Click for materials on the Colonel Redl Affair of 1913.

Click for materials on Austria-Hungary prior to and during World War I.

Beer, Siegfried. "'Bound' to Cooperate: Austria's Little-known Intelligence Community Since 1945." Journal of Intelligence History 3, no. 1 (Summer 2003). [http://www.intelligence-history.org/jih/previous.html]

From abstract: "This article ... sketch[es] the development and character of the three Austrian services, i.e. the Staatspolizeilicher Dienst [security police], just recently (in 2002) re-organized as the Bundesamt für Verfassungsschutz und Terrorismusbekämpfung [Federal Agency for State Protection and Counter-Terrorism], and the two military services, the Heeresnachrichtenamt [foreign military intelligence] and the Abwehramt [military counter-intelligence], headquartered in Vienna."

Blasi, Walter. "Die Anfänge des militärischen Nachrichtendienstes in Österreich." [The Beginnings of the Military Intelligence Service in Austria] In B-Gendarmerie, Waffenlager und Nachrichtendienste: Die militärische Weg zum Staatsvertrag [B (Federal)-Gendarmery, Ordnance Depot and Intelligence Service: The Military Way to the State Treaty], eds. Walter Blasi, Erwin A. Schmidl, and Felix Schneider, 128-138. Vienna: Bohlaus Verlag, 2005.

Kahn, I&NS 23.2 (Apr. 2008), notes that this work discusses the "origins of Austria's postwar intelligence."

Carafano, James Jay. Waltzing into the Cold War: The Struggle for Occupied Austria. College Station, TX: Texas A&M Press, 2002.

Brown, I&NS 19.1, notes that the author believes that U.S. Forces, Austria (USFA) "misused intelligence to bolster the case for viewing the Soviet Union as a threat to American interests in Austria." However, in the end, the author does not supply satisfactory support for his assertion.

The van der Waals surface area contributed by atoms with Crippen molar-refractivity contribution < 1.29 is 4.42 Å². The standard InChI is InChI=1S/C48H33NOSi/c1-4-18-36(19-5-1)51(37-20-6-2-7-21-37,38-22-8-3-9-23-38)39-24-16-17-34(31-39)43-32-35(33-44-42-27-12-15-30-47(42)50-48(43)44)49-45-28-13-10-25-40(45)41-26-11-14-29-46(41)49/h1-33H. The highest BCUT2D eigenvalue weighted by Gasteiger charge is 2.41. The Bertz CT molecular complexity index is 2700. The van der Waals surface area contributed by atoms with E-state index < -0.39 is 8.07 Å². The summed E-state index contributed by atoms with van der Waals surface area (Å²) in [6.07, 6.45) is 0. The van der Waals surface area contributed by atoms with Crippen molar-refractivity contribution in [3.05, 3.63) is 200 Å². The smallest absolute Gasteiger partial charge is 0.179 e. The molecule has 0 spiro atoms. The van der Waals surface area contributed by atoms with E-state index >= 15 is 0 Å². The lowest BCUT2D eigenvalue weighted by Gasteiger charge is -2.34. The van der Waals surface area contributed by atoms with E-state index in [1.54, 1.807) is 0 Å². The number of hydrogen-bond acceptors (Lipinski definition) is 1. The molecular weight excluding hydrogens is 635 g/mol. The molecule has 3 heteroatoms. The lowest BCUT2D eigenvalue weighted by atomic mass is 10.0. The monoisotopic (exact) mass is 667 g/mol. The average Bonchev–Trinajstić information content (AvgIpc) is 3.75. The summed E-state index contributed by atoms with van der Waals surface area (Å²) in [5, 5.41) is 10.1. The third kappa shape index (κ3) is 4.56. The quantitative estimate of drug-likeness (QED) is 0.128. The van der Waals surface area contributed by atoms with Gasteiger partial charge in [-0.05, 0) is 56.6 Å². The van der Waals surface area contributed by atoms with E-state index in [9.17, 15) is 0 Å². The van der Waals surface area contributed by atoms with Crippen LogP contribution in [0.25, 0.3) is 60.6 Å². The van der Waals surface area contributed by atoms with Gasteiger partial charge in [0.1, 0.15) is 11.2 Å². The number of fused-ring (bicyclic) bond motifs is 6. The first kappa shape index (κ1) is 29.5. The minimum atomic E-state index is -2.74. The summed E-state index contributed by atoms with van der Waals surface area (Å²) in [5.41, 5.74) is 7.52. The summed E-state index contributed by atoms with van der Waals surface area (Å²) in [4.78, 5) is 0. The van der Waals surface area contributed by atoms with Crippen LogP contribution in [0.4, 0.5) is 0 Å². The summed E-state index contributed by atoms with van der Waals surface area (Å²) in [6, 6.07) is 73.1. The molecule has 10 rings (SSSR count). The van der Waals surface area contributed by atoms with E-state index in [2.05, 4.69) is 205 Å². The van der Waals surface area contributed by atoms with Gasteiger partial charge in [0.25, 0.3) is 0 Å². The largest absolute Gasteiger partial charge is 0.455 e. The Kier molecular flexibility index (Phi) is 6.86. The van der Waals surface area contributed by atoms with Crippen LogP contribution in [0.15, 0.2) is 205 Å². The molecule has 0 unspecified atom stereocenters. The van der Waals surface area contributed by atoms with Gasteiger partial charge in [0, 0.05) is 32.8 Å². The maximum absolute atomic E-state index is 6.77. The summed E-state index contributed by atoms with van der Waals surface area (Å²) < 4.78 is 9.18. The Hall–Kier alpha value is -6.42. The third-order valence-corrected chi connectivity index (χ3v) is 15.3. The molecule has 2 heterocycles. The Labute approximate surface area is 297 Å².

Moscow Times. "Accused German Linked to Spy Flap." 17 Apr. 2008. [http://www.moscowtimes.ru]

A German man identified only as Werner G., "charged with selling sensitive technology information to Russia[,] is a key figure in a mysterious spy case involving a former Federal Space Agency official that jarred Russian-Austrian relations last year.... [I]nterviews with officials familiar with the case made it clear that the Russian intelligence officer referred to by German prosecutors is ... Vladimir Vozhzhov, who was arrested on spy charges in Austria last year and released after it turned out he had diplomatic immunity."

Schroeder, H.-J. "Marshall Plan Propaganda in Austria and Western Germany." In The Marshall Plan in Austria, eds. G. Bischof, A. Pelinka, and D. Stiefel. Contemporary Austrian Studies, Vol 8. New Brunswick and London: Transaction, 2000.

Wagnleitner, Reinhold. Coca-Colonization and the Cold War: The Cultural Mission of the United States in Austria after the Second World War. Chapel Hill, NC: University of North Carolina Press, 1994.

Rogers, H-German (Mar. 1996), http://www.h-net.org, calls this a "spirited, scholarly, witty, thorough, and exciting history of the intersection of American culture and diplomacy with Cold War Austria.... Despite the title, the book has almost nothing to do with Coca-Cola.... [R]ather than focusing on the material culture of Coca-Cola, Wagnleitner deals far more with the media that brought transformation under the pressure of American occupation."

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